ethics


ethics
Ethics is often defined as the concern with what ought to be, whereas science (including social science ) is concerned with describing reality as it actually exists. This distinction has given rise to the notion that social science should be value free or value neutral. In practice, however, both the means and goals of social science investigation are intrinsically bound up with ethical considerations.
There is no clear consensus on a complete set of ethical rules to be followed when conducting research involving human subjects-although there are some generally agreed professional guide-lines. One of the basic tenets is that subjects should normally have their privacy protected through the practice of informed consent. This would rule out any observation of private behaviour without the explicit and fully informed permission of the person to be observed. Furthermore, subjects should not be exposed to unnecessary stress, or manipulation, or personal risk. The researcher is also responsible for preserving the confidentiality of any information that could identify subjects. The protection of data, so that anonymity is assured, is an increasing concern and is now subject to certain legal requirements. Ethical principles guide not only the conduct, but also the presentation of research, and there are ethical implications concerning how the results might be used. Sociologists may never face the dilemma of Oppenheimer developing the atomic bomb, but as Robert Friedrichs wrote in A Sociology of Sociology (1970), ‘knowledge of man is not neutral in its import; it grants power over man as well.’ See also research ethics.

Dictionary of sociology. 2013.

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  • Ethics — • Many writers regard ethics as any scientific treatment of the moral order and divide it into theological, or Christian, ethics (moral theology) and philosophical ethics (moral philosophy) Catholic Encyclopedia. Kevin Knight. 2006. Ethics …   Catholic encyclopedia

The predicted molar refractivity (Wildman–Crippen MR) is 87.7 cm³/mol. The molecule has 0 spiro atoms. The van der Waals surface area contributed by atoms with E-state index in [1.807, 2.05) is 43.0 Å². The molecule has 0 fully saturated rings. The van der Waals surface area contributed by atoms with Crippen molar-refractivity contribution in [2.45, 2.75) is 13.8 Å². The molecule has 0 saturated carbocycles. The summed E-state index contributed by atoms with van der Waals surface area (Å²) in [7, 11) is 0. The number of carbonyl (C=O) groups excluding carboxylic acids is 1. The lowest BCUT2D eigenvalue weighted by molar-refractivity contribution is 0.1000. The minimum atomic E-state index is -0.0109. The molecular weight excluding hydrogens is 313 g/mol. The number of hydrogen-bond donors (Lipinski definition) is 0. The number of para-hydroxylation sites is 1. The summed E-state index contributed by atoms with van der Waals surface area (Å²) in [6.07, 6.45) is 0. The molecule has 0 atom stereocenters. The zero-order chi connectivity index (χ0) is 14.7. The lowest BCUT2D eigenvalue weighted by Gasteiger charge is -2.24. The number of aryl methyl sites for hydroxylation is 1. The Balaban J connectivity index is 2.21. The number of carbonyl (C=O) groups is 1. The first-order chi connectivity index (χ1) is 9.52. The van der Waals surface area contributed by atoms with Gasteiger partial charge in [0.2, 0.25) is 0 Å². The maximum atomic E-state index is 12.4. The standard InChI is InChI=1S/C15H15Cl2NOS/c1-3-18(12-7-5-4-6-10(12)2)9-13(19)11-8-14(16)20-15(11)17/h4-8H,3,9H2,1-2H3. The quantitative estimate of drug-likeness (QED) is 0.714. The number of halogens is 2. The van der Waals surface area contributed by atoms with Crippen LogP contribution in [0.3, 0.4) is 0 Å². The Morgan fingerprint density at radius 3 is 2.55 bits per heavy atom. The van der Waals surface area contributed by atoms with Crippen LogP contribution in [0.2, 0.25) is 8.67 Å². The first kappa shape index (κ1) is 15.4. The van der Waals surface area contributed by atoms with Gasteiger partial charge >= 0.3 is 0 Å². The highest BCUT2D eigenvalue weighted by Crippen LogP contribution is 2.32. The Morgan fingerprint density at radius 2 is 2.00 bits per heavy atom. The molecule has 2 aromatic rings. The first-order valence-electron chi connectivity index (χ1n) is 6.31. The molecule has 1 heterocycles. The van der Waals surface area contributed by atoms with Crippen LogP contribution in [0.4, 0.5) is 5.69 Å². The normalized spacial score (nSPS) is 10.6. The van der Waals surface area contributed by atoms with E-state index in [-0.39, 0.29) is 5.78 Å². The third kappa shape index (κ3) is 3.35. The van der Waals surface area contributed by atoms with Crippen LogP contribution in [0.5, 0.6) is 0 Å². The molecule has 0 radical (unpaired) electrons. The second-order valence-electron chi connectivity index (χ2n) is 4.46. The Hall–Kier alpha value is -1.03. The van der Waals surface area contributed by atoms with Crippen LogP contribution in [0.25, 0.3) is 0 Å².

• ethics —    Ethics may be defined as the study of morality (though some, such as Bernard Williams, distinguish differently between the two). It is traditionally divided into three areas: (1) meta ethics, concerned with the meaning of moral terms ( good ,… …   Christian Philosophy

  • ethics — eth·ics / e thiks/ n pl but sing or pl in constr: the principles of conduct governing an individual or a profession see also aba model rules of professional conduct in the important laws section Merriam Webster’s Dictionary of Law. Merriam… …   Law dictionary

  • Ethics — Eth ics ([e^]th [i^]ks), n. [Cf. F. [ e]thique. See {Ethic}.] The science of human duty; the body of rules of duty drawn from this science; a particular system of principles and rules concerting duty, whether true or false; rules of practice in… …   The Collaborative International Dictionary of English

  • ethics — ethics, morals 1. Both terms are concerned with the practice of right and wrong. The Concise Oxford Dictionary (1995) defines ethics as ‘the science of morals in human conduct’; what this means is that morals forms the basis of abstract… …   Modern English usage

  • ethics — Trustees in Bankruptcy are subject to the Codes of Ethics under: CAIRP, The Canadian Association of insolvency and Restructuring Professionals; The Bankruptcy and insolvency Act; The Canadian Institute of Chartered Accountants, and where… …   Glossary of Bankruptcy

  • ethics — the science of morals, c.1600, plural of M.E. ethik study of morals (see ETHIC (Cf. ethic)). The word also traces to Ta Ethika, title of Aristotle s work …   Etymology dictionary

  • ethics — / ethic [n] moral philosophy, values belief, conduct, conscience, convention, conventionalities, criteria, decency, ethos, goodness, honesty, honor, ideal, imperative, integrity, moral code, morality, mores, natural law, nature, practice,… …   New thesaurus

  • ethics — ► PLURAL NOUN 1) the moral principles governing or influencing conduct. 2) the branch of knowledge concerned with moral principles. DERIVATIVES ethicist noun …   English terms dictionary

  • ethics — [eth′iks] n. 1. the study of standards of conduct and moral judgment; moral philosophy 2. a treatise on this study 3. [with sing. or pl. v.] the system or code of morals of a particular person, religion, group, profession, etc …   English World dictionary


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